By Monica Alonzo
By Stephen Lemons
By Jason P. Woodbury
By Dulce Paloma Baltazar Pedraza
By Ray Stern
By Pete Kotz
By Monica Alonzo
By New Times
RESIDENTS LITERALLY HAD TO SEEK MEDINA'S PERMISSION TO WALK DOWN THE STREET.
"IT WAS PATHETIC," SAYS EVELYN SANCHEZ, PRINCIPAL OF THE NEARBY HERRERA ELEMENTARY AND MIDDLE SCHOOL.
ARMED ROBBERIES AND BEATINGS WERE A REGULAR OCCURRENCE. MEDINA, 24, ALLEGEDLY STOPPED MOTORISTS AT GUNPOINT, SOMETIMES BEATING AND ROBBING DRIVERS OF MONEY AND JEWELRY.
ANY RESIDENT SUSPECTED OF TALKING TO THE POLICE RAN THE RISK OF A BRUTAL ATTACK. ONE MAN WAS HOSPITALIZED AFTER BEING STRUCK IN THE HEAD WITH A BOTTLE AND BEATEN BY EASTSIDE LCM GANG MEMBERS WHO BELIEVED HE WAS AN INFORMANT.
WORKERS CASHING THEIR PAYCHECKS AT AUSTIN'S MARKET ON THE CORNER OF 13TH PLACE AND PIMA STREET WERE SOMETIMES ROBBED BY EASTSIDE LCM GANGBANGERS DESPERATE FOR CASH TO FEED THEIR DRUG HABITS, RESIDENTS SAY.
GANG GRAFFITI DEFACED MURALS IN THE NEIGHBORHOOD; THE FRONT OF AUSTIN'S MARKET LOOKED LIKE A NEW YORK SUBWAY CAR.
THE AREA AROUND THE GANG'S PARTY HOUSE AT 1422 SOUTH 13TH PLACE WAS JAMMED DAY AND night with addicts seeking drugs and gangbangers waiting to rip them off.
Crack whores wandered the streets, seeking customers in front of Herrera school while classes were in session.
The residue spilled over into neighborhood parks, where residents say drug addicts sometimes left syringes in sandboxes where children played.
Residents frequently ran for cover, sometimes climbing under their beds, terrified as Eastside LCM bangers fired off automatic weapons.
The elderly were frequent victims of the random violence.
"We need your money or we are going to kill you," was the greeting 55-year-old Frank "Panchito" Jones heard one evening two years ago when he returned to his home near 13th Place and Pima Street.
Two punks grabbed him from behind, threw him to the ground and stomped on his leg, breaking his ankle.
Police were guaranteed a lively reception when they drove through the 'hood.
"We did a street jump out there one night and we had guys jumping up on the roofs of houses and jumping from roof to roof as the helicopter hovered overhead," says gang squad detective Derek Stephenson.
Efforts by the community to form a Block Watch fizzled after gang spies went to the meetings to monitor who was talking about gang and drug activity.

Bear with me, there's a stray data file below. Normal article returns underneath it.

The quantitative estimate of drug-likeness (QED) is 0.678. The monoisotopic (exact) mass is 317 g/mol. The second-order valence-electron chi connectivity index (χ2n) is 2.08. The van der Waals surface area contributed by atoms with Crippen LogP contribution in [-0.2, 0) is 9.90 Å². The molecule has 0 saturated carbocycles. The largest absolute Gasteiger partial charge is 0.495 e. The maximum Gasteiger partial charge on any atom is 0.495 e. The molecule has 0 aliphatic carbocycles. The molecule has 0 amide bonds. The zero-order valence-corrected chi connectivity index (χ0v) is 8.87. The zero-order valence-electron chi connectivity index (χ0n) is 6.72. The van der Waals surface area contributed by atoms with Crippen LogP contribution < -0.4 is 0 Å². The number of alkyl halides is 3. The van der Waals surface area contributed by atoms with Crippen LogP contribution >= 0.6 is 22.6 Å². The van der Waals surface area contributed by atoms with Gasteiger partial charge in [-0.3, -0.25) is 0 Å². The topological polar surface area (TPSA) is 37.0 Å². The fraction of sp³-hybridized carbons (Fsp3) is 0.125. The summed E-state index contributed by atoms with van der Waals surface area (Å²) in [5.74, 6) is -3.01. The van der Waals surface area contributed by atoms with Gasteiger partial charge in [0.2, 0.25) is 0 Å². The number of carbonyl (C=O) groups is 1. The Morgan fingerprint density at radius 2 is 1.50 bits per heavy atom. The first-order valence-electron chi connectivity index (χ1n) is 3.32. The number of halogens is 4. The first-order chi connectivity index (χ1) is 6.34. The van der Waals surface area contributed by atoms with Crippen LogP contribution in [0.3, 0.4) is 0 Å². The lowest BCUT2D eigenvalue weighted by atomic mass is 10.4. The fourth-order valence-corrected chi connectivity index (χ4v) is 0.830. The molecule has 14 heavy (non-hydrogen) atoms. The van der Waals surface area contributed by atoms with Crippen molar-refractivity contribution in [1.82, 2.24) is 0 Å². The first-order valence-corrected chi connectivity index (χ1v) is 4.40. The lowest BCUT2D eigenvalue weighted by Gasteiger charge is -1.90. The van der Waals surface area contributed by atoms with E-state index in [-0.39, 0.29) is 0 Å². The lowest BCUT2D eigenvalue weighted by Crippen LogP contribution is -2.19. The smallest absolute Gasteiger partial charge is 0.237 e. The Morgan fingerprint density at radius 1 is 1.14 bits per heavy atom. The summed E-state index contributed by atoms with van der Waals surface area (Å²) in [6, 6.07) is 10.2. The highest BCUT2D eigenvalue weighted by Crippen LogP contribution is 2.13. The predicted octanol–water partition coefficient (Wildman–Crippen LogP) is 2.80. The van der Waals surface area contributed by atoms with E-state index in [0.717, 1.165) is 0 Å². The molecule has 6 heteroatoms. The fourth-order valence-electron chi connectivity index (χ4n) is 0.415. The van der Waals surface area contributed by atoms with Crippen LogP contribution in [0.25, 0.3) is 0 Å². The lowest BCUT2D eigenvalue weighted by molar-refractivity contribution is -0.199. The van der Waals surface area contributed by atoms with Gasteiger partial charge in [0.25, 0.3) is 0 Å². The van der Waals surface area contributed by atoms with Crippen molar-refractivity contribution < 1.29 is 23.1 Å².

"People would stop giving us information," says Richard Aregzaga, vice principal of Ann Ott Elementary School, which used to sponsor the Block Watch. "A lot of people in the neighborhood are afraid. That's the reality of it."
The volume of the mayhem subsided last March. After a three-month investigation, police arrested Medina and three of his top associates. A fourth ringleader was found dead -- apparently executed in a drug deal gone sour a few miles away.
"Since the gang roundup, it's been quiet," says Betty Mathis, executive director of the Wesley Community Center. Located at 1300 South 10th Street, the center provides a wide range of social services to the community.
But police know the neighborhood won't stay quiet for long. Unless neighborhood activists and police find ways to prevent the next wave of gangbangers from ascending into leadership positions, violence and intimidation will return to the barrio known as Los Cuatro Milpas.
Immediately after the March arrests of Medina and three of his gang lieutenants, police offered known gang members a series of intervention programs designed to divert them from gang activity and into the workplace. There were no takers.
Last week, police stepped up the pressure on Eastside LCM by seeking a court order (unprecedented in Arizona) that would prevent gang members from publicly associating with each other within the boundaries of a "target area" located between Seventh and 16th streets and Buckeye Road and the Maricopa Freeway. A Maricopa County Superior Court judge was to rule on the injunction on October 20.
"We want to encourage youth to get out of the gang, this is your chance," says Central City Precinct Commander Joe Klima.
Fighting fire with fire -- employing strong-arm tactics -- is perhaps the easiest approach to addressing gang violence. But it's an approach that's likely to fail unless the community is successful in addressing a host of other fundamental problems that plague residents.
The greatest challenge is to convince residents and their children there is hope for the future. This is especially difficult when everybody knows the neighborhood is dying -- it's just a matter of when.
Gang terror might be the most acute problem facing the neighborhood, which city officials officially call Barrios Unidos. The 1,000 or so families who reside in the "target area" face a miasma of municipal grief that transcends thuggery.
Paralyzed by poverty, pounded by pollution, rattled by noise, redlined by lenders and abandoned by politicians, Barrios Unidos is an economic, political and social vacuum that has long been devoid of strong leadership.
The neighborhood is fertile ground for a criminal street gang such as Eastside LCM to flourish.
"Barrios Unidos is an example of a community with critical social justice issues where the kids have run amok," says Jaimie Leopold, director of Neighborhood Partners Incorporated, a nonprofit social service agency that works with troubled neighborhoods.